As entering duplicate information in one of your

As
you try out your initial database, you will probably discover room for
improvement. Here are a few things to check for:

Did you forget any columns? If so,
does the information belong in the existing tables? If it is information
about something else, you may need to create another table. Create a
column for every information item you need to track. If the information
can’t be calculated from other columns, it is likely that you will need a
new column for it.
Are any columns unnecessary
because they can be calculated from existing fields? If an information
item can be calculated from other existing columns — a discounted
price calculated from the retail price, for example — it is usually
better to do just that, and avoid creating new column.
Are you repeatedly entering
duplicate information in one of your tables? If so, you probably need to
divide the table into two tables that have a one-to-many relationship.
Do you have tables with many
fields, a limited number of records, and many empty fields in individual
records? If so, think about redesigning the table so it has fewer fields
and more records.
Has each information item been
broken into its smallest useful parts? If you need to report, sort,
search, or calculate on an item of information, put that item in its own
column.
Does each column contain a fact
about the table’s subject? If a column does not contain information about
the table’s subject, it belongs in a different table.
Are all relationships between
tables represented, either by common fields or by a third table?
One-to-one and one-to- many relationships require common columns.
Many-to-many relationships require a third table.

We Will Write a Custom Essay Specifically
For You For Only $13.90/page!


order now

 

Refining the Products table

Suppose
that each product in the product sales database falls under a general category,
such as beverages, condiments, or seafood. The Products table could include a
field that shows the category of each product.

Suppose
that after examining and refining the design of the database, you decide to
store a description of the category along with its name. If you add a Category
Description field to the Products table, you have to repeat each category
description for each product that falls under the category — this is not a
good solution.

A
better solution is to make Categories a new subject for the database to track,
with its own table and its own primary key. You can then add the primary key
from the Categories table to the Products table as a foreign key.

The
Categories and Products tables have a one-to-many relationship: a category can
include more than one product, but a product can belong to only one category.

When
you review your table structures, be on the lookout for repeating groups. For
example, consider a table containing the following columns:

Product ID
Name
Product ID1
Name1
Product ID2
Name2
Product ID3
Name3

Here,
each product is a repeating group of columns that differs from the others only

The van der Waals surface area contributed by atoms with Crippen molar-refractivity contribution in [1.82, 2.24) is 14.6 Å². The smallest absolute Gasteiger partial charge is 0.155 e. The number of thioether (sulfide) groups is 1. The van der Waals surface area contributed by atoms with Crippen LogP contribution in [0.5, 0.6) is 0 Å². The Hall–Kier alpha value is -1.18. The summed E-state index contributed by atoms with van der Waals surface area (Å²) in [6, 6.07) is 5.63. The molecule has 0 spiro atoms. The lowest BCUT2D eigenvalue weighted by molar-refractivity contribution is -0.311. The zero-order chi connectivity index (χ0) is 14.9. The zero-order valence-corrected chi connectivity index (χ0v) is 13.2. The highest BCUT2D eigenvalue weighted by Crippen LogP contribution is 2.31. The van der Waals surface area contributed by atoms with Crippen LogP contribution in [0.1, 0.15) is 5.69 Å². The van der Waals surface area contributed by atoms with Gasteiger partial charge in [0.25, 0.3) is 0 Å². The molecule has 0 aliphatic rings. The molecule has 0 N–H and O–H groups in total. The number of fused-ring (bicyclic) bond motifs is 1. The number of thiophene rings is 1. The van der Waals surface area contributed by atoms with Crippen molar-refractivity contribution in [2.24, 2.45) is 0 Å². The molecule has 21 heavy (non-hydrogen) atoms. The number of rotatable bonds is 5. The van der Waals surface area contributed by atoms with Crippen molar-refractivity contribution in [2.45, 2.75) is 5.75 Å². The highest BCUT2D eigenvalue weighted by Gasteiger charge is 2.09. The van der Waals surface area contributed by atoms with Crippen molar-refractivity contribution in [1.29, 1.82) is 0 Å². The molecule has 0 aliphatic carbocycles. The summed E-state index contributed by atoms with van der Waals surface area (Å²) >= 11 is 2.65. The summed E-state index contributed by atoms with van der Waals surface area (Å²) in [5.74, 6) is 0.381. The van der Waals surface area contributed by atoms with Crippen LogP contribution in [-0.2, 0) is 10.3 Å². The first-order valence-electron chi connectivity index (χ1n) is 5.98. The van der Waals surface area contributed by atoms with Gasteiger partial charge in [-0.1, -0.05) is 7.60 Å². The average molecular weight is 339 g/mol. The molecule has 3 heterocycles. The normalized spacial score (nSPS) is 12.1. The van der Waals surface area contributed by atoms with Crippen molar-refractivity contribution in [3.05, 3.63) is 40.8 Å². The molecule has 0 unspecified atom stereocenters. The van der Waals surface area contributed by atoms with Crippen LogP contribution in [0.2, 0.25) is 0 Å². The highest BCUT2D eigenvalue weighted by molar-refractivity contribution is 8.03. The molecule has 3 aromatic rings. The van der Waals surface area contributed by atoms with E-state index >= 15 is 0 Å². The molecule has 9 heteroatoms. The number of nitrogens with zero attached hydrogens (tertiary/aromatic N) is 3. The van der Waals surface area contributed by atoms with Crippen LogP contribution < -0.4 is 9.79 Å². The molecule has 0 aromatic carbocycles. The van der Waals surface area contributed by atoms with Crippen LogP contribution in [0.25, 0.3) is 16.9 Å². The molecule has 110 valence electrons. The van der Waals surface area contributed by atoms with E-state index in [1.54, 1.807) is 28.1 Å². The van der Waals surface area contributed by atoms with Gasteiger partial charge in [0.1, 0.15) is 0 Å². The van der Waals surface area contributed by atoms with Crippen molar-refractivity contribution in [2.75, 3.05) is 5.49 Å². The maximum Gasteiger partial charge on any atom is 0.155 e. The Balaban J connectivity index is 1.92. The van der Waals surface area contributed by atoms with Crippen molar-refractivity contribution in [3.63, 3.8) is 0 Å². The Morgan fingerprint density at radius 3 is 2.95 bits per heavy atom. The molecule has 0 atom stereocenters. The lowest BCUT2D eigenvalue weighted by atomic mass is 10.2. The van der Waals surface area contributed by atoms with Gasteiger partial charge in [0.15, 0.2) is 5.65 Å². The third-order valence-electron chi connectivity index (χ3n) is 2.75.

by adding a number to the end of the column name. When you see columns numbered
this way, you should revisit your design.

Such
a design has several flaws. For starters, it forces you to place an upper limit
on the number of products. As soon as you exceed that limit, you must add a new
group of columns to the table structure, which is a major administrative task.

Another
problem is that those suppliers that have fewer than the maximum number of
products will waste some space, since the additional columns will be blank. The
most serious flaw with such a design is that it makes many tasks difficult to
perform, such as sorting or indexing the table by product ID or name.

Whenever
you see repeating groups review the design closely with an eye on splitting the
table in two. In the above example it is better to use two tables, one for
suppliers and one for products, linked by supplier ID.

 

Applying the normalization rules

You
can apply the data normalization rules (sometimes just called normalization
rules) as the next step in your design. You use these rules to see if your
tables are structured correctly. The process of applying the rules to your
database design is called normalizing the database, or just normalization.

Normalization
is most useful after you have represented all of the information items and have
arrived at a preliminary design. The idea is to help you ensure that you have
divided your information items into the appropriate tables. What normalization
cannot do is ensure that you have all the correct data items to begin with.

You
apply the rules in succession, at each step ensuring that your design arrives
at one of what is known as the “normal forms.” Five normal forms are
widely accepted — the first normal form through the fifth normal form.
This article expands on the first three, because they are all that is required
for the majority of database designs.

First normal form

First
normal form states that at every row and column intersection in the table
there, exists a single value, and never a list of values. For example, you
cannot have a field named Price in which you place more than one Price. If you
think of each intersection of rows and columns as a cell, each cell can hold
only one value.

Second normal form

Second
normal form requires that each non-key column be fully dependent on the entire
primary key, not on just part of the key. This rule applies when you have a
primary key that consists of more than one column. For example, suppose you
have a table containing the following columns, where Order ID and Product ID
form the primary key:

Order ID (primary key)
Product ID (primary key)

Product Name